During a dreadful three-year period between 2005 and 2008 a stay at Stafford Hospital amounted to the very real possibility of an untimely death sentence, particularly for older patients.

That is the chilling but unequivocal finding of an independent report by Robert Francis QC into what the government has termed the “dysfunctional failure” of the Mid Staffordshire NHS Foundation Trust.

Fundamental principles of humanity, never mind the duties and responsibilities of the medical profession, were apparently forgotten about as frail patients literally rotted away in the stench of their own urine and faeces.

And while the Health Secretary, Andy Burnham, has rightly accepted the findings and recommendations of the Francis inquiry, two important questions remain unanswered.

The first, and most obvious, is how could this have happened? How was it that as many as 1,200 people died unexpectedly at Stafford Hospital in the three-year period and the alarm bells were not triggered before it was too late?

The second question is why Mr Burnham and the government feel it “would not be in the best interests of healthcare in Staffordshire” to hold a full public inquiry?

It is easy to see why an open investigation where evidence can be taken in public and on oath might not be in the best interests of NHS bureaucrats and medical staff, but it would surely be in the interests of the families of patients who died at Stafford Hospital.

It is interesting to note that even Mr Burnham accepts that NHS Foundation trusts are not publicly accountable. They are not required to hold meetings in public, something the Minister says he is considering changing, and it remains difficult if not impossible to gain access to the decision making process at organisations that are essentially run along the lines of private businesses.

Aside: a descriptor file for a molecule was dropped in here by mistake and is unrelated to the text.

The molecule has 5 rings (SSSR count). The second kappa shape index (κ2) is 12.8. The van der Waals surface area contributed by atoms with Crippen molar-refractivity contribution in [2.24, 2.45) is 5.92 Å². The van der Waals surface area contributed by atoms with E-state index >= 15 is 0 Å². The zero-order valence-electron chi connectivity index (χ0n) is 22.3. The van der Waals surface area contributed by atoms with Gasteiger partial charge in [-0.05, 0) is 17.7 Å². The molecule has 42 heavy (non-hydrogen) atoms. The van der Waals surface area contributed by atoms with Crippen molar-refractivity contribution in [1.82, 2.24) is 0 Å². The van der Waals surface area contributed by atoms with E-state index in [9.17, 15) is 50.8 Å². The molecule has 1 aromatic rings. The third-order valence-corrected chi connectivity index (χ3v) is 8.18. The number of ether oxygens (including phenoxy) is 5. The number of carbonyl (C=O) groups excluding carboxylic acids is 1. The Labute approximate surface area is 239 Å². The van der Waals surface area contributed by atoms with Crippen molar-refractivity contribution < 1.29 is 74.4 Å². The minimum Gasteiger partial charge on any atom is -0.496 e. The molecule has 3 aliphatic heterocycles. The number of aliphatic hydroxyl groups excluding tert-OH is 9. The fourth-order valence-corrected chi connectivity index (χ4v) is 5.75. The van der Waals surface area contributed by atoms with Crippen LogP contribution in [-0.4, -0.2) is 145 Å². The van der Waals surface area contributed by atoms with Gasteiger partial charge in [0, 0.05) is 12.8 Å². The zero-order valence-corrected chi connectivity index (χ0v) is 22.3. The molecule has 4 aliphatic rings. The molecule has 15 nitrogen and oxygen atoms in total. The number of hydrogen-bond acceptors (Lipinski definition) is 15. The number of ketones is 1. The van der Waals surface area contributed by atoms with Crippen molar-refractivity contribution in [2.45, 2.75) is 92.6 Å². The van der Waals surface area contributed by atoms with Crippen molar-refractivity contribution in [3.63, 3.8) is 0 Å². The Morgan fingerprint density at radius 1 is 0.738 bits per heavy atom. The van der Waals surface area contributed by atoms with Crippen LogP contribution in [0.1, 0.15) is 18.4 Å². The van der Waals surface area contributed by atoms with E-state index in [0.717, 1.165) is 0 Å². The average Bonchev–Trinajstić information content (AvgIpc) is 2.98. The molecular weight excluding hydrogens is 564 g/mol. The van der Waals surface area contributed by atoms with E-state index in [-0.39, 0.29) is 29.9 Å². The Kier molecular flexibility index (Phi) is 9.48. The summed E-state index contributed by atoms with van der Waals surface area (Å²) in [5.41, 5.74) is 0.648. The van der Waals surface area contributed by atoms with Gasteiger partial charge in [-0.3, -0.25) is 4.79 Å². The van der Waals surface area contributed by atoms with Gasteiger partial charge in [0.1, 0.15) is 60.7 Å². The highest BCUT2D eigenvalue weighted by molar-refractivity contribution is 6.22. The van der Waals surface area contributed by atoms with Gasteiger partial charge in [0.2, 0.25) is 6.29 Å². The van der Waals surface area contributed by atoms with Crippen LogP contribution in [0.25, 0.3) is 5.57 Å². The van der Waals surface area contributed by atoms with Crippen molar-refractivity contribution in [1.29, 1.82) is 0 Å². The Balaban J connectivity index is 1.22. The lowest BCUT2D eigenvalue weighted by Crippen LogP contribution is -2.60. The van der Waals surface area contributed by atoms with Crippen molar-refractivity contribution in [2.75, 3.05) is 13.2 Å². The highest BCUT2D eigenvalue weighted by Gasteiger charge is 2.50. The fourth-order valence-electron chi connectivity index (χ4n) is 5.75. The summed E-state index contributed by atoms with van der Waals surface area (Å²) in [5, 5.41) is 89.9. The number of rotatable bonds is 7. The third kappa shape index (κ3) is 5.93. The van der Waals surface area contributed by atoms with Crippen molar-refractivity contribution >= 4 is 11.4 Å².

The replacement of regional and district health authorities, where local councillors were on management boards, with Foundation trust status represents just one example of a 25-year shift away from democratic accountability.

Water authorities were abolished at privatisation, leaving decisions to be taken behind closed doors by company directors. The make-up of police authorities was changed by the government to vastly reduce the number of local council representatives, and chief constables no longer present themselves for questioning at council meetings.

It is in the world of local government that the farthest-reaching changes have taken place, with more and more councils handing responsibility for service provision to arms-length companies, who of course stand to make millions of pounds in profit.

In Birmingham, the outsourcing company Capita is chiefly responsible for delivering a £1 billion business transformation programme, but there are no arrangements for elected councillors to publicly question the company’s managers and directors about their performance.

Birmingham City Council is not Stafford Hospital, but the principle remains the same. Changes supposedly designed to improve efficiency have actually resulted in a worrying democratic deficit.